Donald Trump swept to victory in the 2016 election promising an economic nationalist policy platform that would rejuvenate American industry and restore the country’s disenfranchised working class.
Some of this platform included trade protectionism – which he followed through with by starting a trade war with China and by slapping tariffs on EU countries – but much of it centred around large-scale infrastructure plans and high amounts of fiscal spending.
This plan, not withstanding the ad hoc tarrifs, was in many ways quickly spurned in favour of more traditional Republican economic policy.
While his former senior advisor Steve Bannon wanted Trump to invest hundreds of billions of dollars on capital spending and to raise taxes on the rich, he instead went in the other direction.
The President listened to establishment GOP figures and implemented sweeping tax cuts for the top income earners and lowered corporation tax.
He also slashed environmental and labour regulations, with eight federal regulations being cut for every new one added.
However, in any case Trump’s economics have still resembled a far more protectionist bent than previous presidents, with his “America First” rhetoric reigning supreme.
His electoral success and the rising influence of the Democrats’ progressive wing has had a material impact on Joe Biden’s policy platform in the 2020 election, with many experts arguing Trumpism has won the economic argument.
Biden’s economic plan is based around policies to boost the American manufacturing sector, strengthen Made in America provisions and be more combative toward China.
Dan Alpert, US economic commentator and investment banker at Westwood Capital, said a Biden presidency would in some ways embody Trump’s 2016 promises.
“Biden has gone and adopted much of what we would have hoped Trump would have done in his first term,” Alpert said.
“In particular, broad infrastructure initiatives and a more common sense to trade especially those industries that are most impacted by trade with mercantilist countries.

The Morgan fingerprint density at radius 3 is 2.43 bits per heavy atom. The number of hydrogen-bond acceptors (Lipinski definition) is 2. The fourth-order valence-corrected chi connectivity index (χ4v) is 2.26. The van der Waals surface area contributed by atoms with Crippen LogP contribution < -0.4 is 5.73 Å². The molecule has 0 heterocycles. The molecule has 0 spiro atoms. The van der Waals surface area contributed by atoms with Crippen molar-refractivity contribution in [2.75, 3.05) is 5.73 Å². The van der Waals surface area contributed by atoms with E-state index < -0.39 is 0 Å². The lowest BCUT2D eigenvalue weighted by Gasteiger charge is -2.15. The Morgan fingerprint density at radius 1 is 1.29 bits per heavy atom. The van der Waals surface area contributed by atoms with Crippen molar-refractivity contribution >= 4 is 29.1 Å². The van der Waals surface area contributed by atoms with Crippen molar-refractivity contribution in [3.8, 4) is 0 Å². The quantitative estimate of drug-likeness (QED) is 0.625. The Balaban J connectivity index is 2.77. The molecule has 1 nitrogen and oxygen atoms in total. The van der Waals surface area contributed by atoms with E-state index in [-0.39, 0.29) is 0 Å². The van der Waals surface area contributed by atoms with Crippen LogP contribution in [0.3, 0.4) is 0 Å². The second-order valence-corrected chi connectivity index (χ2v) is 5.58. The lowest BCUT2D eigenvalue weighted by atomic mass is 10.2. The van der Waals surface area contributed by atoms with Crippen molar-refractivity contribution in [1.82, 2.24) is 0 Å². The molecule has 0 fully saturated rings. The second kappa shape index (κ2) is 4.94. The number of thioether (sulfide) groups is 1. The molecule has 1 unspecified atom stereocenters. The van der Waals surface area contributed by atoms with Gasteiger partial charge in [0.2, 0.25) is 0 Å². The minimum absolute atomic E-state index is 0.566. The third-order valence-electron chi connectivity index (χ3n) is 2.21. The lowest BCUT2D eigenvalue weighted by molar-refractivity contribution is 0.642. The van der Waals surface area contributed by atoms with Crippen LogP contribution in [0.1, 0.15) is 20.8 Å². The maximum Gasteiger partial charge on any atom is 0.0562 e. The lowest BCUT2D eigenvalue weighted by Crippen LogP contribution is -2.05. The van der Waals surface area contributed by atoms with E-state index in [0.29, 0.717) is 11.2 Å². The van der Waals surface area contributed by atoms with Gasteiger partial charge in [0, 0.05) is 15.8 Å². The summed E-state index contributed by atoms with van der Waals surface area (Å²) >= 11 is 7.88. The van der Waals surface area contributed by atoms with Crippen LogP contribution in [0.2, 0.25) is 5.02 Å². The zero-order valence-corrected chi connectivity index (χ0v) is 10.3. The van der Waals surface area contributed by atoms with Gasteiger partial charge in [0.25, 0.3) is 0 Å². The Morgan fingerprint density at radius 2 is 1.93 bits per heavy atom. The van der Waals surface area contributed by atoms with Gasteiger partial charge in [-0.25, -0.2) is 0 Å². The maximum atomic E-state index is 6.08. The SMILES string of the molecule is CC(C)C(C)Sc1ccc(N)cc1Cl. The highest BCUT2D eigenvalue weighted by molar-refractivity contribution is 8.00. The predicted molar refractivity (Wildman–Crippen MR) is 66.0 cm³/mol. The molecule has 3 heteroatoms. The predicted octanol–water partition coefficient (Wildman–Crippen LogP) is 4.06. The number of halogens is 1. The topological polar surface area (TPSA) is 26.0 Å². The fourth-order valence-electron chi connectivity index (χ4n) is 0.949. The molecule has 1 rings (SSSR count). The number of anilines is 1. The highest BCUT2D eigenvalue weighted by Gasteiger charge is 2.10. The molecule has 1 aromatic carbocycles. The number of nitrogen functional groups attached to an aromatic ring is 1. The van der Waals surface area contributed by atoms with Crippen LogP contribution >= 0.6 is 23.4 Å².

“Not only is he advocating for infrastructure, but he understands that if we’re going to open the cheque book for large scale infrastructure spending he understands that spending can’t leak abroad.”
The former Vice President has promised tax credits for companies that invest in plant and equipment in the US, to close loopholes that allow companies to offshore labour, ensure all federal government procurement spending goes to American goods and to create a new “Made in America” office in the White House.
This will go alongside a large-scale infrastructure programme and significantly increased domestic research and development spending.
In recent discussions around policy, he has been speaking in trillions of dollars of spending and not billions.
The bulk of this will be paid for by raising the top rate of income tax to 39.6 per cent and by raising corporation tax from 21 per cent to 27 per cent.
Research fellow at the Levy Economics Institute of Bard College Marshall Auerback said Biden understands the need to respond to the electoral backlash against globalism that was embodied by Trump’s election and Bernie Sanders’ unexpected rise to stardom.
“[Biden’s term] is definitely going to be titled in the direction of economic protectionism if he wins – Trump has won that battle,” Auerback said.